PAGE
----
Python is a language and an interpreter that executes other programs. Get a quick look at program execution, how to launch code and how Python runs it. This chapter is from Learning Python, second edition, by Mark Lutz and David Ascher (ISBN: 0-596-00281-5, O'Reilly, 2003).
Once your program has been compiled to byte code (or the byte code has been loaded from .pyc files), it is shipped off for execution to something generally known as the Python Virtual Machine (PVM, for the more acronym-inclined among you). The PVM sounds more impressive than it is; really, it’s just a big loop that iterates through your byte code instructions, one by one, to carry out their operations. The PVM is the runtime engine of Python; it’s always present as part of the Python system, and is the component that truly runs your scripts. Technically, it’s just the last step of what is called the Python interpreter.
Figure 2-2 illustrates the runtime structure described. Keep in mind that all of this complexity is deliberately hidden to Python programmers. Byte code compilation is automatic, and the PVM is just part of the Python system that you have installed on your machine. Again, programmers simply code and run file your machine. Again, programmers simply code and run file of statements.
Figure 2-2. Runtime execution model
Readers with a background in fully compiled languages such as C and C++ might notice a few differences in the Python model. For one thing, there is usually no build or “make” step in Python work: code runs immediately after it is written. For another, Python byte code is not binary machine code (e.g., instructions for an Intel chip). Byte code is a Python-specific representation.
This is why some Python code may not run as fast as C or C++, as described in Chapter 1—the PVM loop, not the CPU chip, still must interpret the byte code, and byte code instructions require more work than CPU instructions. On the other hand, unlike classic interpreters, there is still a compile step internally—Python does not need to reanalyze and reparse each source statement repeatedly. The net effect is that pure Python code runs somewhere between a traditional compiled language, and a traditional interpreted language. See Chapter 1 for more on Python performance.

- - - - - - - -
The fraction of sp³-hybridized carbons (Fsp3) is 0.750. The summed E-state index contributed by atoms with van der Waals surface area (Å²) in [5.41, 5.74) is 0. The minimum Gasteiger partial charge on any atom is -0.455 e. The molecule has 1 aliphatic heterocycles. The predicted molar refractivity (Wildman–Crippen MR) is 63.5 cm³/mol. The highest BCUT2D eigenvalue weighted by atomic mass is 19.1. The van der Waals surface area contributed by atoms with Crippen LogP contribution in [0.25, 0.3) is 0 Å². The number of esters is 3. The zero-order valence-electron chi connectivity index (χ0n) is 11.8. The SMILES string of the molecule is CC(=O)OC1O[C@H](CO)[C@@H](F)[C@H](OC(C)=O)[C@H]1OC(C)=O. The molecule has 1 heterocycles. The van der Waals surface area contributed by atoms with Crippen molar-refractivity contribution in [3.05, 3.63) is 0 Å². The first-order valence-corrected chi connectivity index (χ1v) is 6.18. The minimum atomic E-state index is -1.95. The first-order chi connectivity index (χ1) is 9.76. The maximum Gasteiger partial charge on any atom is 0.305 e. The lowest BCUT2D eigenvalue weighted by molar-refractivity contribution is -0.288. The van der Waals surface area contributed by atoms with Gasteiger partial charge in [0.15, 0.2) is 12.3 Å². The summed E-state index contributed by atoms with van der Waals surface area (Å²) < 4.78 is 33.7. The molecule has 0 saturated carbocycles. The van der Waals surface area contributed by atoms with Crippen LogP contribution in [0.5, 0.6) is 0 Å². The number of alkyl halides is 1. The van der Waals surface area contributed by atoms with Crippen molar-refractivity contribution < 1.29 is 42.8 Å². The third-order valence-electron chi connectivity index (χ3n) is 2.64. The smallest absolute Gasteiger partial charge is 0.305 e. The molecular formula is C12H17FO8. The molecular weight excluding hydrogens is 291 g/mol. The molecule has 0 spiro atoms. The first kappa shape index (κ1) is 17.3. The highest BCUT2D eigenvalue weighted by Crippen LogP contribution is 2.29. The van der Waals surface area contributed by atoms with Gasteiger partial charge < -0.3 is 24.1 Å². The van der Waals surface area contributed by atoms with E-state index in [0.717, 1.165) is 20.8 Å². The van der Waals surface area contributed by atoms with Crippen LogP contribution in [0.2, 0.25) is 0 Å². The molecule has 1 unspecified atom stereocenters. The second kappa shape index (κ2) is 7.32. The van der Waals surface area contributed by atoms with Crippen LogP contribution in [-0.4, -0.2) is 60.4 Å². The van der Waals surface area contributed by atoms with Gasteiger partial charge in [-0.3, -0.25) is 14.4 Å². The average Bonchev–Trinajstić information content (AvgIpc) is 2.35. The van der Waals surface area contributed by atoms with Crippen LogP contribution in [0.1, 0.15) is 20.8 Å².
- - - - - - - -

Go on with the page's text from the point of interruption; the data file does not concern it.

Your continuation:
Another ramification of Python’s execution model is that there is really no distinction between the development and execution environments. That is, the systems that compile and execute your source code are really one in the same. This similarity may have a bit more significance to readers with a background in traditional compiled languages; but in Python, the compiler is always present at runtime, and is part of the system that runs programs.
This makes for a much more rapid development cycle—there is no need to precompile and link before execution may begin. Simply type and run the code. This also adds a much more dynamic flavor to the language—it is possible, and often very convenient, for Python programs to construct and execute other Python programs at runtime. The eval and exec built-ins, for instance, accept and run strings containing Python program code. This structure is also why Python lends itself to product customization—because Python code can be changed on the fly, users can modify the Python parts of a system onsite, without needing to have or compile the entire system’s code.
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